Renue™ delivers the transformative power of NAD+ along with apocynin and resveratrol across the layers of the skin using breakthrough nanoliposome technology. (1)
Aging of Skin and Senescent Cells
“As we age, there are major changes in skin that are being addressed by many cosmetic companies as well as biomedical researchers. From an evolutionary viewpoint, a species is better able to adapt to environmental challenges if individuals die after their peak reproductive age. Thus, aging and death are programmed, and the issue is how to maintain a good quality of life while delaying the inevitable. One hallmark of aging is cell senescence, which is a cell state like the transformed cell state in that senescence can occur in cells from many different tissues. Senescent cells are characterized by a lack of growth, increase in cell size, and the senescence associated secretory phenotype (SASP) which is a complex cocktail of proteins secreted by senescent cells that can induce senescence in neighboring cells. Aged skin fibroblasts produce a similar cocktail of inhibitory molecules that appear to be skin specific6. It is expected that a negative feedback cycle can occur with increased levels of senescent cells causing further senescence. One strategy to combat aging is to kill the senescent cells with senolytic treatments to cause apoptosis of senescent cells 19. There appear to be benefits to the killing of the senescent cells but the treatments have not reached the clinics 20.
The biochemical basis of the senescent phenotype is not known but there are dramatic changes in mitochondrial fusion with senescence that indicate that increased fusion of mitochondria will cause senescence21. Thus, in both the transformed and senescent cell states, mitochondria and their mechanical properties appear to play prominent, although different roles.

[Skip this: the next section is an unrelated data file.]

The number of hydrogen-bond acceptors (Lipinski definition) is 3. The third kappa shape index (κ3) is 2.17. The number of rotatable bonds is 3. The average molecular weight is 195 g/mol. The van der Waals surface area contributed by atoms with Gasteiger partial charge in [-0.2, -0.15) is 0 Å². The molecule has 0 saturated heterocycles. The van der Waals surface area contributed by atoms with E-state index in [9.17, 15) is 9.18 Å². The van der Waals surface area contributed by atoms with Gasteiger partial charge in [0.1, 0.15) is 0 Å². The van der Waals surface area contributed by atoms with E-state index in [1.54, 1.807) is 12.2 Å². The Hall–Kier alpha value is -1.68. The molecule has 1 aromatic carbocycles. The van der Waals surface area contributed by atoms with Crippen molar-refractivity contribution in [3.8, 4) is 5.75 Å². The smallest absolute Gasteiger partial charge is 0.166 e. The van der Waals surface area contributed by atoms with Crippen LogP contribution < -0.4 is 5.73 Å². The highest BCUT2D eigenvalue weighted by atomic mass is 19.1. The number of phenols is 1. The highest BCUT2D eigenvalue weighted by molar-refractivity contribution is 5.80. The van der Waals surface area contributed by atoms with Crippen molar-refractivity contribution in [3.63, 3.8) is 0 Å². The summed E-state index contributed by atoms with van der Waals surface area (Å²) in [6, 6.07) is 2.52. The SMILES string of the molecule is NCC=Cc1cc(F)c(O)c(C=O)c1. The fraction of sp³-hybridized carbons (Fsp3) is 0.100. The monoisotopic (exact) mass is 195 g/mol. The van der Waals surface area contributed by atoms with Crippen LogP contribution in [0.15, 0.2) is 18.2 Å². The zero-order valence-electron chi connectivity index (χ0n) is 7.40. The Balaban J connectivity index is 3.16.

In the case of aging skin, the quasi-steady state of skin thickness and tension changes with time and aging. With the constant turnover of skin cells every two to four weeks, there is the chance for remodeling to accommodate the changes in the dermis. The decrease in activity with age favors senescence of the fibroblasts; however, the magnitude of the strain with mechanical activity has important effects. In the case of normal skin fibroblasts, periodic strains of 20% can inhibit growth 22 whereas periodic strains of 3-7% can stimulate growth of primary fibroblasts 23. Further, in the case of aged skin fibroblasts, preliminary studies (Cui et al., unpublished results) indicate that 10% periodic strains cause a dramatic increase in cell area relative to young fibroblasts. This highlights the need to analyze a range of parameters for the cells of interest to know what level of physical activity can be beneficial.”